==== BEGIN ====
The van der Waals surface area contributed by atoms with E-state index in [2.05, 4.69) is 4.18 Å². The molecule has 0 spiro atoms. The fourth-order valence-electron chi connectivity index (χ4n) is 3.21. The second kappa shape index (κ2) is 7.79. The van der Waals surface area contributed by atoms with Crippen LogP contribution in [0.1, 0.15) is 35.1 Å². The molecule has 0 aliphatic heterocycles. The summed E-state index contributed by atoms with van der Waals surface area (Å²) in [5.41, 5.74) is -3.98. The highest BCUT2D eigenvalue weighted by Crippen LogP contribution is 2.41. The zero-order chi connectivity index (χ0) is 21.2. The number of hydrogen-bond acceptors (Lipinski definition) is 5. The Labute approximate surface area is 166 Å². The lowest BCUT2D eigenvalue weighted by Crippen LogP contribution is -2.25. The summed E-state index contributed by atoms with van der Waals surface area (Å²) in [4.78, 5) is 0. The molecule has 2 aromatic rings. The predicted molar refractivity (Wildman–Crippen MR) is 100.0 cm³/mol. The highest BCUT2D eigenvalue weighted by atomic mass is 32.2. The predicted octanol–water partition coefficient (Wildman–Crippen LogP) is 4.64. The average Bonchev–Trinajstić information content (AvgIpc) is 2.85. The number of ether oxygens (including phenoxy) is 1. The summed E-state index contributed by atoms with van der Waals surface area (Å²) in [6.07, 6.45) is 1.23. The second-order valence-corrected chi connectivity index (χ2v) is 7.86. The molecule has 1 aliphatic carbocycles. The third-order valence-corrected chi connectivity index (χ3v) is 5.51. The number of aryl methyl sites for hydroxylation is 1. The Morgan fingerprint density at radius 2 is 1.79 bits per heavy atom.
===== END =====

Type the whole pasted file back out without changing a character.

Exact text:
The van der Waals surface area contributed by atoms with E-state index in [2.05, 4.69) is 4.18 Å². The molecule has 0 spiro atoms. The fourth-order valence-electron chi connectivity index (χ4n) is 3.21. The second kappa shape index (κ2) is 7.79. The van der Waals surface area contributed by atoms with Crippen LogP contribution in [0.1, 0.15) is 35.1 Å². The molecule has 0 aliphatic heterocycles. The summed E-state index contributed by atoms with van der Waals surface area (Å²) in [5.41, 5.74) is -3.98. The highest BCUT2D eigenvalue weighted by Crippen LogP contribution is 2.41. The zero-order chi connectivity index (χ0) is 21.2. The number of hydrogen-bond acceptors (Lipinski definition) is 5. The Labute approximate surface area is 166 Å². The lowest BCUT2D eigenvalue weighted by Crippen LogP contribution is -2.25. The summed E-state index contributed by atoms with van der Waals surface area (Å²) in [4.78, 5) is 0. The molecule has 2 aromatic rings. The predicted molar refractivity (Wildman–Crippen MR) is 100.0 cm³/mol. The highest BCUT2D eigenvalue weighted by atomic mass is 32.2. The predicted octanol–water partition coefficient (Wildman–Crippen LogP) is 4.64. The average Bonchev–Trinajstić information content (AvgIpc) is 2.85. The number of ether oxygens (including phenoxy) is 1. The summed E-state index contributed by atoms with van der Waals surface area (Å²) in [6.07, 6.45) is 1.23. The second-order valence-corrected chi connectivity index (χ2v) is 7.86. The molecule has 1 aliphatic carbocycles. The third-order valence-corrected chi connectivity index (χ3v) is 5.51. The number of aryl methyl sites for hydroxylation is 1. The Morgan fingerprint density at radius 2 is 1.79 bits per heavy atom.